Revealing Facts Behind How Texas Calculates Net Resources in Child Support Cases
For anyone dealing with a separation, it’s fair to say child support is probably the last thing you want to confront. The entire process is extremely strenuous and then there might be figuring out how to accommodate for the steep financial costs of paying for child support. And if you think that standard paycheck stubs are the only thing the court is going to want to look at, think again. All assets are factored in to determine what the child support figure is here in Texas.
So, what are the most important and common assets analyzed for child support calculations?
This may sound like a “no-brainer,” but when the judge is determining what is owed for child support each month, he will want to know what are the net resources, AKA “total income.” While annual salary is of high interest, the judge will also want to know of all other sources of income as well. In Texas, these other revenue sources would include:
- Hourly Wages
- Severance Pay
- Rental Income (if you own and rent out a property)
- Worker’s Comp
- Social Security
Alright so these resources might not have surprised you, but here’s a few more financial resource calculations that the courts have found to be included in an obligor's net resources, some of which may catch you off guard.
In addition to any money earned as annual income, any money inherited can also be considered as a resource for determining child support figure. This was determined from a Dallas appeals court in 2010 — any cash inheritance from a third party is tallied up as a resource and can be used towards higher fiscal responsibility.
Personal Injury Awards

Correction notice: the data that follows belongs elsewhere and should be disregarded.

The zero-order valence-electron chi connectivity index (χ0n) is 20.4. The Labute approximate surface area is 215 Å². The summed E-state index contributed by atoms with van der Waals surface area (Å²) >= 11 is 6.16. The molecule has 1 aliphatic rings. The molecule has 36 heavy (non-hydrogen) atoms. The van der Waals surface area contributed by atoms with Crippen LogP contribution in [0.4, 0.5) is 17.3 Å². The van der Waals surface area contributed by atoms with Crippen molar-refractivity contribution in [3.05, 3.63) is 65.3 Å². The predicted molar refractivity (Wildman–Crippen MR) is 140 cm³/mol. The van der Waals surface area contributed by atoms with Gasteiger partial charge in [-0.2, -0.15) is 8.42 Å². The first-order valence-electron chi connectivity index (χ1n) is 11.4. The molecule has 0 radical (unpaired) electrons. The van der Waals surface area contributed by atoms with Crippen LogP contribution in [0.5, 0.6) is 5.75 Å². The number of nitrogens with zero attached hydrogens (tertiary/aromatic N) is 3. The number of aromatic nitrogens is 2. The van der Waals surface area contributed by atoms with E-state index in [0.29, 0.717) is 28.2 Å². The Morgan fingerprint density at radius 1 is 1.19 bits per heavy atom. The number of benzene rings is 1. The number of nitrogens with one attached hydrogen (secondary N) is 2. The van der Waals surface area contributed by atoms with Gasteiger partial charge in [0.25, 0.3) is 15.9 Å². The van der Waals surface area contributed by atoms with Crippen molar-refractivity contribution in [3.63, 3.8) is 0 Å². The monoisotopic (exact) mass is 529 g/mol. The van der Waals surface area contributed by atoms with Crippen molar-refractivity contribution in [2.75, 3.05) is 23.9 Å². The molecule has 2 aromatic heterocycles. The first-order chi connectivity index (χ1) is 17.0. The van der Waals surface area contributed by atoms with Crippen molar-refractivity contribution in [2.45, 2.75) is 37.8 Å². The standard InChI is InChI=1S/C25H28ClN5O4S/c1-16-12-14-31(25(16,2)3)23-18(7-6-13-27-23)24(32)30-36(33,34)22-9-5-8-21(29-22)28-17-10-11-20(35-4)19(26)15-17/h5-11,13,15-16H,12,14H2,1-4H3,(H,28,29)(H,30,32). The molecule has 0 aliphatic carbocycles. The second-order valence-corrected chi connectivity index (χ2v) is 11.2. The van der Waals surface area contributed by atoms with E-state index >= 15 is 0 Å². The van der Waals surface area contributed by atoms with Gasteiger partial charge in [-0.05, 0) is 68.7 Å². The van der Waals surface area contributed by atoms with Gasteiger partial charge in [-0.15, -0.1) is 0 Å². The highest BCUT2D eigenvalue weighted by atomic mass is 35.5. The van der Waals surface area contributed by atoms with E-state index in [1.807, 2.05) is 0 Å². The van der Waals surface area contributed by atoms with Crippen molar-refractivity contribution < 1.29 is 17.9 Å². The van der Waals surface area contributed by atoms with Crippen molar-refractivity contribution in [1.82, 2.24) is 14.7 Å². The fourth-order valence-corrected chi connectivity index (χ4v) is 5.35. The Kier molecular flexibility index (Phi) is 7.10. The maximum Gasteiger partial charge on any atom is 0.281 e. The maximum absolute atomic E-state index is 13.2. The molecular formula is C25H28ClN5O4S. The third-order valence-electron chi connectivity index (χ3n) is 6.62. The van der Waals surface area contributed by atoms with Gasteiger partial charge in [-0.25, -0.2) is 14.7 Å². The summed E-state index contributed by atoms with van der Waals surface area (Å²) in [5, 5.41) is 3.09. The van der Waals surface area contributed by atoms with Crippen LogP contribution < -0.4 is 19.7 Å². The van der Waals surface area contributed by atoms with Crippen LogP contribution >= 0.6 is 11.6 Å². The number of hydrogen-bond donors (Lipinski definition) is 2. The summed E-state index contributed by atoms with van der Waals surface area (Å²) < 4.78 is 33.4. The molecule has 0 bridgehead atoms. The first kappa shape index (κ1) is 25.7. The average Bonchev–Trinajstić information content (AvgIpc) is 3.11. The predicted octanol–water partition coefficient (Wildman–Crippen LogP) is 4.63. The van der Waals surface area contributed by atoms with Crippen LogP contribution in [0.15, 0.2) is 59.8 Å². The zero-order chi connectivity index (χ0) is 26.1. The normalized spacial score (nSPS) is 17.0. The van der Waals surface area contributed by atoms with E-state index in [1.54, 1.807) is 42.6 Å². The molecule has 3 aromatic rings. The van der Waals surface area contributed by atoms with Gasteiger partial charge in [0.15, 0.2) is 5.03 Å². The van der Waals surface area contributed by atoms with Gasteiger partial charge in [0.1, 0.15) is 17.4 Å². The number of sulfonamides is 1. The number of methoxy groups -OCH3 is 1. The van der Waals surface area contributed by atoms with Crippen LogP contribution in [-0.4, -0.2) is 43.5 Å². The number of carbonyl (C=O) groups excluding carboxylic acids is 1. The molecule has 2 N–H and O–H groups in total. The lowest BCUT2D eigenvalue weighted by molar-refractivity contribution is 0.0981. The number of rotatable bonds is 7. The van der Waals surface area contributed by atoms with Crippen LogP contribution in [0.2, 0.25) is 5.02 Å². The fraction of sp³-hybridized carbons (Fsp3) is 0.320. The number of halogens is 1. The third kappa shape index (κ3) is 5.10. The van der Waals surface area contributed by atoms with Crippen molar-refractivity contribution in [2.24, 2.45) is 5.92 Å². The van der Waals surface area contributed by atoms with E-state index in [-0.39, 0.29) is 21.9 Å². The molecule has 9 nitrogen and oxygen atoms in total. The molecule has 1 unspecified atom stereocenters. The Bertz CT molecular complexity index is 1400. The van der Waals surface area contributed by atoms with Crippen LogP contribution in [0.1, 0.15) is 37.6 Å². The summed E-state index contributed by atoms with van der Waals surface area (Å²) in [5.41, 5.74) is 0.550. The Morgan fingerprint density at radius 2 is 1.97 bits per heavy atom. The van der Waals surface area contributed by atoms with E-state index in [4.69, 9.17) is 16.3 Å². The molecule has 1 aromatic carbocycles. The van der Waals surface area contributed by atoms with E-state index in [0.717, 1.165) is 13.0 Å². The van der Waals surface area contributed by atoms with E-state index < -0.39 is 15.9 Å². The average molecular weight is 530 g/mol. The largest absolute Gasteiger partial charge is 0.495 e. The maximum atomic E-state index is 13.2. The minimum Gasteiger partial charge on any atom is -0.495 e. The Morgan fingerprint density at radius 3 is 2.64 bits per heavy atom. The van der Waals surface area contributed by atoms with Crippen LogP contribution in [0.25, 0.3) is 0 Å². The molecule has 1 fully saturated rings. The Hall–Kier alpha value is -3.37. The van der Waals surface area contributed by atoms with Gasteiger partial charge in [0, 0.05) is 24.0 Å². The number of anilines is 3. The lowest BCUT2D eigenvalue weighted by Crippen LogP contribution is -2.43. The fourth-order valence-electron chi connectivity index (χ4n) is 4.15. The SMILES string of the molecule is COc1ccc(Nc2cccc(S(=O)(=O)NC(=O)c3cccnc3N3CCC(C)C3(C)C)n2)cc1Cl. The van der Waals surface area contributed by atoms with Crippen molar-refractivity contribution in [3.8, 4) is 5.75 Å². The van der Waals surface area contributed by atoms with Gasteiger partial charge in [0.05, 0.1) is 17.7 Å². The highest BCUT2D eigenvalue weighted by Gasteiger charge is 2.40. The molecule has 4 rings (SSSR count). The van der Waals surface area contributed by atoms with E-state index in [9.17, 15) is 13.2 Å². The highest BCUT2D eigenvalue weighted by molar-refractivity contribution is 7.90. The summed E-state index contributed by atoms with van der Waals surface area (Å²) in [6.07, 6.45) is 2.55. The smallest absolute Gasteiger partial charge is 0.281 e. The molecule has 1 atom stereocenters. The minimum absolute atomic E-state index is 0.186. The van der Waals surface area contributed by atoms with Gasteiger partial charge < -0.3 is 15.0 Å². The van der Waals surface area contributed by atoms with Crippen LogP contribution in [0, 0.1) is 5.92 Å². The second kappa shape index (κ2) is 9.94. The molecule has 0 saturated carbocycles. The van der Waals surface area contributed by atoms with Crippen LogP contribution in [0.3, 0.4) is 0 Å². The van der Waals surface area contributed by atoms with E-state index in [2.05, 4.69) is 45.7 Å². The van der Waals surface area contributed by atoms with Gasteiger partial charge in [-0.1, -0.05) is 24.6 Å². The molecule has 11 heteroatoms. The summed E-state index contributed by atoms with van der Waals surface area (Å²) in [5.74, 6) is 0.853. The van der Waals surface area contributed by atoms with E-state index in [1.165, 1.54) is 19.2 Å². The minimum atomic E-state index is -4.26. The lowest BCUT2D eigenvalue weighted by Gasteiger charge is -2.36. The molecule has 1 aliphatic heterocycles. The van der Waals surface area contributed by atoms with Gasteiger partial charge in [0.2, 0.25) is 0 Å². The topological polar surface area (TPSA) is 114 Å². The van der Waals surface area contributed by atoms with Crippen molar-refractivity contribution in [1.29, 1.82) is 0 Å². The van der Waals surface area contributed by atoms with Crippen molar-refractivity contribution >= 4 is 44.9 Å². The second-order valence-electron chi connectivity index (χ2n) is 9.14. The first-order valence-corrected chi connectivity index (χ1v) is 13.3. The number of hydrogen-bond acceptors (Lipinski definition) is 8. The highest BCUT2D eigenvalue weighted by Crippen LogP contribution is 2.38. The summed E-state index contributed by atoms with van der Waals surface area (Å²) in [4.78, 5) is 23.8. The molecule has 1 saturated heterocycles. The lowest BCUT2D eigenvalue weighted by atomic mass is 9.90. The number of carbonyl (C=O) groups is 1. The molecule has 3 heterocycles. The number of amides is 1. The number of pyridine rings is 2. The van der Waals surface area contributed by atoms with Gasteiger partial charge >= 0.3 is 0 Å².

Believe it or not, judges consider a payout from an injury to also be money in play for child support. In Smith v. Hawkins of 2010, it was ruled that settlements from a personal injury case can be added to net resources when determining child support. The court decided that the father’s injury payout income could be liquidated without “unreasonable financial sacrifice” so he had to pay the mother more in child support.
Another resource for court consideration is unemployment checks, but the requirements are a bit more complicated. In Texas, it matters whether or not the individual is “intentionally” unemployed or even underemployed. Because simply quitting or purposefully losing a job could help with responsibility avoidance, the law requires analyzation of whether this person did indeed dodge out of employment. If it is determined that there was intentional unemployment or underemployment, these unemployment benefits would be added to net resources.
A Houston family law attorney who fights for fair treatment
Whether your resources are being unfairly attacked or your ex is intentionally hiding or reducing their income, Houston family law attorney Taly Thiessen has the court-tested strategies and experience necessary to fight for the fairest results possible. Schedule your consultation today to prepare for your child support and custody battles.